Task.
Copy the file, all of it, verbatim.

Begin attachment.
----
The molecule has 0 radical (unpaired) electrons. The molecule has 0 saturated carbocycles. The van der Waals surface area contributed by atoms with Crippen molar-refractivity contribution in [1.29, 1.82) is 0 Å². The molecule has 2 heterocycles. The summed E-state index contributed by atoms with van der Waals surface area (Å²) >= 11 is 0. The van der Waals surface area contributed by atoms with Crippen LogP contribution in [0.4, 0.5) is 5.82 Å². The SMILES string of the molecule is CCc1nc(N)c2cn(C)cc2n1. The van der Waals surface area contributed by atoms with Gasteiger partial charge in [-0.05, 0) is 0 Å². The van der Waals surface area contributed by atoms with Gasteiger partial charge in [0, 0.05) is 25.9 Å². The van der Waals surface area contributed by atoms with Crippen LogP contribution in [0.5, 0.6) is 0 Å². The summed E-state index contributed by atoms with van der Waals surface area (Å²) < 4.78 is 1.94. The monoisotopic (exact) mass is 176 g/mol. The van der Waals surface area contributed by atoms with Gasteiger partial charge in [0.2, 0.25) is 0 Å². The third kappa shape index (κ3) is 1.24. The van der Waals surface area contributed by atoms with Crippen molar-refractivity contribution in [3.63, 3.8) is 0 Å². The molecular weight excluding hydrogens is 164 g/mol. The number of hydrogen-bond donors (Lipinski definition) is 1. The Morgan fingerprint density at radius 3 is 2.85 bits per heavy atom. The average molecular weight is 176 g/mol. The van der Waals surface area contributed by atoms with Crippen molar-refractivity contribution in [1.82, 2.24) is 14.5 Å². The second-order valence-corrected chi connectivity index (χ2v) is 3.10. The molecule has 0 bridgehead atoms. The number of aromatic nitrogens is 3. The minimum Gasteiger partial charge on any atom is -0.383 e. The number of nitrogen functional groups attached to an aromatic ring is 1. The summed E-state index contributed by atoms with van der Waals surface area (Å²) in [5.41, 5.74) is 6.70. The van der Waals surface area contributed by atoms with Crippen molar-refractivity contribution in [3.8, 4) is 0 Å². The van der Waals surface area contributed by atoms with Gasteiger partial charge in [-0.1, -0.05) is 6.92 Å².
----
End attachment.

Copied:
The molecule has 0 radical (unpaired) electrons. The molecule has 0 saturated carbocycles. The van der Waals surface area contributed by atoms with Crippen molar-refractivity contribution in [1.29, 1.82) is 0 Å². The molecule has 2 heterocycles. The summed E-state index contributed by atoms with van der Waals surface area (Å²) >= 11 is 0. The van der Waals surface area contributed by atoms with Crippen LogP contribution in [0.4, 0.5) is 5.82 Å². The SMILES string of the molecule is CCc1nc(N)c2cn(C)cc2n1. The van der Waals surface area contributed by atoms with Gasteiger partial charge in [-0.05, 0) is 0 Å². The van der Waals surface area contributed by atoms with Gasteiger partial charge in [0, 0.05) is 25.9 Å². The van der Waals surface area contributed by atoms with Crippen LogP contribution in [0.5, 0.6) is 0 Å². The summed E-state index contributed by atoms with van der Waals surface area (Å²) < 4.78 is 1.94. The monoisotopic (exact) mass is 176 g/mol. The van der Waals surface area contributed by atoms with Gasteiger partial charge in [0.2, 0.25) is 0 Å². The third kappa shape index (κ3) is 1.24. The van der Waals surface area contributed by atoms with Crippen molar-refractivity contribution in [3.63, 3.8) is 0 Å². The molecular weight excluding hydrogens is 164 g/mol. The number of hydrogen-bond donors (Lipinski definition) is 1. The Morgan fingerprint density at radius 3 is 2.85 bits per heavy atom. The average molecular weight is 176 g/mol. The van der Waals surface area contributed by atoms with Crippen molar-refractivity contribution in [1.82, 2.24) is 14.5 Å². The second-order valence-corrected chi connectivity index (χ2v) is 3.10. The molecule has 0 bridgehead atoms. The number of aromatic nitrogens is 3. The minimum Gasteiger partial charge on any atom is -0.383 e. The number of nitrogen functional groups attached to an aromatic ring is 1. The summed E-state index contributed by atoms with van der Waals surface area (Å²) in [5.41, 5.74) is 6.70. The van der Waals surface area contributed by atoms with Crippen molar-refractivity contribution in [3.8, 4) is 0 Å². The van der Waals surface area contributed by atoms with Gasteiger partial charge in [-0.1, -0.05) is 6.92 Å².